According to the latest Canadian Agricultural Injury Reporting (CAIR) information, farm accidents claim about 80 lives per year across Canada, including about 20 in Ontario. Tractors are the big killer, with roll-overs and run-overs accounting for half of Ontario deaths. Farm accidents can occur in the most remote locations, making it difficult for first responders to easily locate the situation and help those in need.
Farm 911 – The Emily Project is an initiative that aims to create a unified system for acquiring standardized civic address signage across all municipalities, including on rural, agricultural and industrial properties. During an emergency, time is everything. Having a clearly posted civic address sign at the entrance to a vacant field could make all the difference when it comes to saving a life. The initiative bears tribute to seven-year-old Emily Trudeau, who died during a tragic farm accident in 2014, when she fell from a tractor and sustained critical injuries. The tragedy was made even worse by the fact that emergency responders were unable to correctly locate the field entrance where the accident occurred. This delayed response times significantly.
On April 27, North Glengarry councillors adopted a new Municipal Addressing By-Law to establish regulations and guidelines for the assignment of civic address numbers to buildings and properties within the Township of North Glengarry. In addition, the by-law would specifically describe how the posting of municipal number signs should be done, and how it should be maintained by members of the public.
This differs from North Glengarry’s former Civic Addressing By-Law, which only required that civic address signs be located at properties that had buildings located on them. It did not apply to entrances into the same or other properties created to access fields; or areas without a building.
“The combination of a street or a road name and civic number constitutes a designated address, a “civic address”. As a partner in the 911 public emergency reporting service with the United Counties of Stormont Dundas and Glengarry, the Township is responsible to assign and maintain accurate addresses for residences, businesses, development lots and now for vacant lots as part of the Emily Project- Farm 911 program,” said North Glengarry’s Chief Building Official, Jacob Rheaume.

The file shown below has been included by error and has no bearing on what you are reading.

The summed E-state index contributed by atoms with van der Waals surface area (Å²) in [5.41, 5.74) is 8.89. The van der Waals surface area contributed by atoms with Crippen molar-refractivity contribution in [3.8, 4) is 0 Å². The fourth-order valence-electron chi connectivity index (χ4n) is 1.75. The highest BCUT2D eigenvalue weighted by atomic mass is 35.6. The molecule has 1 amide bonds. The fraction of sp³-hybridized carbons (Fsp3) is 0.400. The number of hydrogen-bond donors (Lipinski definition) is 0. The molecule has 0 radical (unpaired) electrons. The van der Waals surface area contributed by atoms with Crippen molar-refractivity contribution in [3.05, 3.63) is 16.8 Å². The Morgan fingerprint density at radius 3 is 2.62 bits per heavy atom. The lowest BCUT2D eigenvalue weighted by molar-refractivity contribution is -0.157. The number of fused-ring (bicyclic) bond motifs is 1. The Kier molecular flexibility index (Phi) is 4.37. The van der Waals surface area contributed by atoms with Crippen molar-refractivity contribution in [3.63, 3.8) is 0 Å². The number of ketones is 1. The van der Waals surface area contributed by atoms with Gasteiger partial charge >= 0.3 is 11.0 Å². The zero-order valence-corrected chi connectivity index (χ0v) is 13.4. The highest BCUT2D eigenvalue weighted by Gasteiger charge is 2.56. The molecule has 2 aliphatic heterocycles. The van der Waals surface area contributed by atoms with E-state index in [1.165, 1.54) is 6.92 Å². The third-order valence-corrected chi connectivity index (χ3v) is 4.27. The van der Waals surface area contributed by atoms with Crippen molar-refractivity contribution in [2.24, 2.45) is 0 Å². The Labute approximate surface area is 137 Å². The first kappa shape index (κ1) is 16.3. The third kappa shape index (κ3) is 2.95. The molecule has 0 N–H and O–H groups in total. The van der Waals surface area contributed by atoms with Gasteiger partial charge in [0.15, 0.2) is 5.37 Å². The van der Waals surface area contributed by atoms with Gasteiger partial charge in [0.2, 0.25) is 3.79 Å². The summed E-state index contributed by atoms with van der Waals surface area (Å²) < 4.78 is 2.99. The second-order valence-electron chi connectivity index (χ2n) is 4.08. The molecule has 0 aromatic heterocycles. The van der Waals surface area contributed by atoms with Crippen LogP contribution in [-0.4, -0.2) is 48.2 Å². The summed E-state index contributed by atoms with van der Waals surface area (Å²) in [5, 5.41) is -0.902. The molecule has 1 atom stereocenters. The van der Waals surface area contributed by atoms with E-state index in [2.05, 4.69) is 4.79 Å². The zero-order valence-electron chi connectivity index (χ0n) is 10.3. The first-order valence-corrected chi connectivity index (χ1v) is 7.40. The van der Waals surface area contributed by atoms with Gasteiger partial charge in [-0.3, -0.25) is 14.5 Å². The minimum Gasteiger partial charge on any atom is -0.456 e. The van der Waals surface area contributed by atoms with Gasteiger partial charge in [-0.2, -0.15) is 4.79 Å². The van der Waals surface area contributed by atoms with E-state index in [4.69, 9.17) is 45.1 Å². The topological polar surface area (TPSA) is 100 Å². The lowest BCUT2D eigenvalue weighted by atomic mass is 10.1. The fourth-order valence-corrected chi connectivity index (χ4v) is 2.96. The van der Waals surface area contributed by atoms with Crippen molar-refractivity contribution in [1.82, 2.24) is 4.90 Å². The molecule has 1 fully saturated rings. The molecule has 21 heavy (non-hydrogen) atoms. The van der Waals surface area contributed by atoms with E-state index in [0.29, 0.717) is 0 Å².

To encourage farmers to obtain civic address signs and to install them at their entrances, the United Counties of Stormont, Dundas and Glengarry have provided each of the townships within the United Counties of SDG a $5,000 subsidy to support this program.
In North Glengarry, the funds are being used to subsidize the cost of the first few hundred signs by 50 percent. This is based on a first-come, first-served basis and is reserved for rural, agricultural and industrial properties that do not currently have signage. The cost for the civic number blade, post and cap kit is $180. With the subsidy, this cost is reduced to $90 per civic address number kit.
“I think it’s important for our emergency services to know exactly where they are going when responding to an accident. Truthfully, if there is just one lost life that we do save by doing this, then it’s well worth the project. I want to thank my counterparts in North Dundas, Mayor Fraser and Deputy Mayor Armstrong, who brought this to the United Counties of SDG, and who were real advocates for it. We’re proud that we’re finally going to get some of the signage up and we’re proud that we can partner with them to help out financially with this initiative,” said North Glengarry Mayor Jamie MacDonald.
Applications for civic address signage can be requested by contacting the Township of North Glengarry’s Building, By-Law and Planning Department at T. 613-525-1116, or you can email [email protected]
A copy of the Civic Addressing By-Law is available online at https://www.northglengarry.ca/en/town-hall/resources/By-Laws/By-Law-No.-20-2020—Civic-Number-By-law.pdf